Disturbance is a natural part of forest growth and a crucial part of the ecosystem cycles that sustain every forest.
Eastern deciduous forests, typified in New Jersey’s northern and central regions, are immensely important to the diversity and ecological resilience of the mid-Atlantic region and thrive on a natural cycle of disturbance and recovery. Regular episodes of disturbance and recovery are natural and crucial to growth in these forests by cycling nutrients, opening spaces for new growth, and creating habitat for countless species. In this way these forests can grow for hundreds of years and be resilient to occasional episodes of severe disturbance conditions, such as those caused by extreme weather events or imbalances in forest pest insect populations. Gradual — but critical and undesirable — changes in forest composition and function can easily go unnoticed when we’re not focused on it, but are of key concern to foresters.
New Jersey’s forests, be it the oak-dominated forests of northern and central Jersey or the pine barrens in south Jersey, cannot be properly understood without considering the impacts and influence of the Native Americans. The Delaware tribe (and its various subgroups and clans) commonly had permanent settlements on or near major river systems, but also conducted seasonal hunting circuits in the surrounding forest. Fire-drives were an important tool, and such low- and medium-intensity wildfire events excluded thin-barked species from most of the upland forest. It is also noted that lightning-caused wildfires also played a significant role. These fires also resulted in decreased canopy closure.
Less frequent high-intensity wildfires would result in the killing of the above-ground portion of the tree, forcing resprouting from the roots or the activation of seeds present in the soil. This fire regime was obviously more intense in the pine barrens, but followed generally the same paradigm as north and central Jersey forests. Soil type and fire history clearly favored pitch pine in the pine barrens, although many areas of northwest New Jersey also contain pitch pine.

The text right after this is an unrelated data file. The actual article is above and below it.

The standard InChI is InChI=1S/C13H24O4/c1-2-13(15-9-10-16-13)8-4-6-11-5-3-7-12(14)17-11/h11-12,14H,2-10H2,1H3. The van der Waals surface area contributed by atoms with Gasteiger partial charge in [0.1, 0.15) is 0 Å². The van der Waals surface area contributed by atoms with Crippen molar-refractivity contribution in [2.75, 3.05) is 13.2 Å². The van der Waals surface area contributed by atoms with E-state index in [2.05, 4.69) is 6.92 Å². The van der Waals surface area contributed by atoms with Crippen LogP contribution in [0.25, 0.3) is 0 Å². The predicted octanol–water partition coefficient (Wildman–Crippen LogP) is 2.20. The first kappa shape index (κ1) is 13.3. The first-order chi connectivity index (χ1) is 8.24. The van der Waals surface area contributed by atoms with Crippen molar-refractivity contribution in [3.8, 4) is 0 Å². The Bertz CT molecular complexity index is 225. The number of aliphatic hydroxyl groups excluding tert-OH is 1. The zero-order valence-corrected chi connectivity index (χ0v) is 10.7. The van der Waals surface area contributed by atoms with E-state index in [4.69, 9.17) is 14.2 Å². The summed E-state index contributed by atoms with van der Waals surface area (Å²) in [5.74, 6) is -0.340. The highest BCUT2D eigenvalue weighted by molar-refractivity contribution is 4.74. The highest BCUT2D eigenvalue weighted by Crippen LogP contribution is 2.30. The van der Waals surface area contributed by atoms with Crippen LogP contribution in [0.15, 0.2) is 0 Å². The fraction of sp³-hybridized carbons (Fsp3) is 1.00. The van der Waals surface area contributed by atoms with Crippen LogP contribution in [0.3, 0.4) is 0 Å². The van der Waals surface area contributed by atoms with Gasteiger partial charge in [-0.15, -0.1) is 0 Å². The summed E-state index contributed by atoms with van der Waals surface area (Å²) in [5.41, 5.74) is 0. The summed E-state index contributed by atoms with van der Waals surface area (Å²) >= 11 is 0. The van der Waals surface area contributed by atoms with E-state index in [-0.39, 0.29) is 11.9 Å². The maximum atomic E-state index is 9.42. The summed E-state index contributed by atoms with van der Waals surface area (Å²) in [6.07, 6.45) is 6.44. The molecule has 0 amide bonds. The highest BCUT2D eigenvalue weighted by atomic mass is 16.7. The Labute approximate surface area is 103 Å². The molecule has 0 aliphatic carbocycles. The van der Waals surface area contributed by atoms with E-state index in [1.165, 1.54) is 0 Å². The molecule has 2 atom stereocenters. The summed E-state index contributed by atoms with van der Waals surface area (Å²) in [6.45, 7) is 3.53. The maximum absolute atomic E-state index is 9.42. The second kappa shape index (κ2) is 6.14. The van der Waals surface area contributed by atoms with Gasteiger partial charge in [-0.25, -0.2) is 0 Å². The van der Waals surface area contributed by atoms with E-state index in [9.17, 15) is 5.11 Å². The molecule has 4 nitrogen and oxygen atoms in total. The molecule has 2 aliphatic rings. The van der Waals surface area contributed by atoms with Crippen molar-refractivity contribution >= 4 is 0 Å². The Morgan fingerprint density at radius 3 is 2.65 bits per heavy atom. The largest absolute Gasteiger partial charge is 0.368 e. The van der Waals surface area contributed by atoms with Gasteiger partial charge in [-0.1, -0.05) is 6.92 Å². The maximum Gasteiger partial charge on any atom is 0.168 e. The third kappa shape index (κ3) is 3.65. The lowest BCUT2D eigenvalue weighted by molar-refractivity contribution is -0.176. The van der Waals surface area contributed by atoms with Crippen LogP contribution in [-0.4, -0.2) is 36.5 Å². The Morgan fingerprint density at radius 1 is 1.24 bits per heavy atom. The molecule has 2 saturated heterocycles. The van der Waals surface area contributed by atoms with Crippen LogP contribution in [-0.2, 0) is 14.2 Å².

As the Native Americans were displaced, settlement included many of the same types of disturbances, including fire. Cutting of trees was also conducted, at first for building materials and firewood. Later, after the second industrial revolution, the demand for charcoal to fire iron smelters and fuel for nearby cities caused extreme cutting, particularly between 1870 and 1900. Although most of that activity was conducted without any regard for forest regeneration or water quality, in most places the forests we see today are the result of extensive clearcutting around the turn of the century.
By 1900 or so, forest canopy accounted for only 3% of the state’s land area. This implies that 97% of the state’s private and public forests are comprised of second growth stands of less than 100 years that and have had not had adequate disturbance due to lack of management and geographic fragmentation.